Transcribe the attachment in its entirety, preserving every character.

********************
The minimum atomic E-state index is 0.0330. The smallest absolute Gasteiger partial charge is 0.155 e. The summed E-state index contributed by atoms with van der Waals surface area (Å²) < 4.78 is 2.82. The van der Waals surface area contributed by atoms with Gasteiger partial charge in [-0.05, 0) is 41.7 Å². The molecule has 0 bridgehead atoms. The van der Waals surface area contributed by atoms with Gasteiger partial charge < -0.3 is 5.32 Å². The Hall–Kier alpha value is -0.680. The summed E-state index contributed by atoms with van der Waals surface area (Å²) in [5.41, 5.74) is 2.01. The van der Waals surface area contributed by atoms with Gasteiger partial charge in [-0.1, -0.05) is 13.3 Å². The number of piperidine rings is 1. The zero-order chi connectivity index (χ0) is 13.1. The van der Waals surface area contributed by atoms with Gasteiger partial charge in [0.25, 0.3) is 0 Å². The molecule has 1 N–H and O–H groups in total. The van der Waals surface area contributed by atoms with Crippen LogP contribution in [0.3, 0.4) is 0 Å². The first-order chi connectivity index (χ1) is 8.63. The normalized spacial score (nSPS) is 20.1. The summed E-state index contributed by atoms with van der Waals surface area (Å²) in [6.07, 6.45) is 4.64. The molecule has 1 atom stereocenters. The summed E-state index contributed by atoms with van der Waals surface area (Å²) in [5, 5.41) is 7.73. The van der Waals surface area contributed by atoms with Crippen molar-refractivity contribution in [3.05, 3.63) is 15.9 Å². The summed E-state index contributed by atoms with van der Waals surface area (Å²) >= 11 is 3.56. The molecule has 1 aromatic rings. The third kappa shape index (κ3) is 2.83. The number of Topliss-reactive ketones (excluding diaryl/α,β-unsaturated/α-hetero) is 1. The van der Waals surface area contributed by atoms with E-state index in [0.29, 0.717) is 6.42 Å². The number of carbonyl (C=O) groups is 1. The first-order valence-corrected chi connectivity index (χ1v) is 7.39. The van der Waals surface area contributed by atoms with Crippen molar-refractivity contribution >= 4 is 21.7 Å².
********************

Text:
The minimum atomic E-state index is 0.0330. The smallest absolute Gasteiger partial charge is 0.155 e. The summed E-state index contributed by atoms with van der Waals surface area (Å²) < 4.78 is 2.82. The van der Waals surface area contributed by atoms with Gasteiger partial charge in [-0.05, 0) is 41.7 Å². The molecule has 0 bridgehead atoms. The van der Waals surface area contributed by atoms with Gasteiger partial charge < -0.3 is 5.32 Å². The Hall–Kier alpha value is -0.680. The summed E-state index contributed by atoms with van der Waals surface area (Å²) in [5.41, 5.74) is 2.01. The van der Waals surface area contributed by atoms with Gasteiger partial charge in [-0.1, -0.05) is 13.3 Å². The number of piperidine rings is 1. The zero-order chi connectivity index (χ0) is 13.1. The van der Waals surface area contributed by atoms with Gasteiger partial charge in [0.25, 0.3) is 0 Å². The molecule has 1 N–H and O–H groups in total. The van der Waals surface area contributed by atoms with Crippen LogP contribution in [0.3, 0.4) is 0 Å². The first-order chi connectivity index (χ1) is 8.63. The normalized spacial score (nSPS) is 20.1. The summed E-state index contributed by atoms with van der Waals surface area (Å²) in [6.07, 6.45) is 4.64. The molecule has 1 atom stereocenters. The summed E-state index contributed by atoms with van der Waals surface area (Å²) in [5, 5.41) is 7.73. The van der Waals surface area contributed by atoms with Crippen molar-refractivity contribution in [3.05, 3.63) is 15.9 Å². The summed E-state index contributed by atoms with van der Waals surface area (Å²) >= 11 is 3.56. The molecule has 1 aromatic rings. The third kappa shape index (κ3) is 2.83. The number of Topliss-reactive ketones (excluding diaryl/α,β-unsaturated/α-hetero) is 1. The van der Waals surface area contributed by atoms with E-state index in [0.29, 0.717) is 6.42 Å². The number of carbonyl (C=O) groups is 1. The first-order valence-corrected chi connectivity index (χ1v) is 7.39. The van der Waals surface area contributed by atoms with Crippen molar-refractivity contribution >= 4 is 21.7 Å².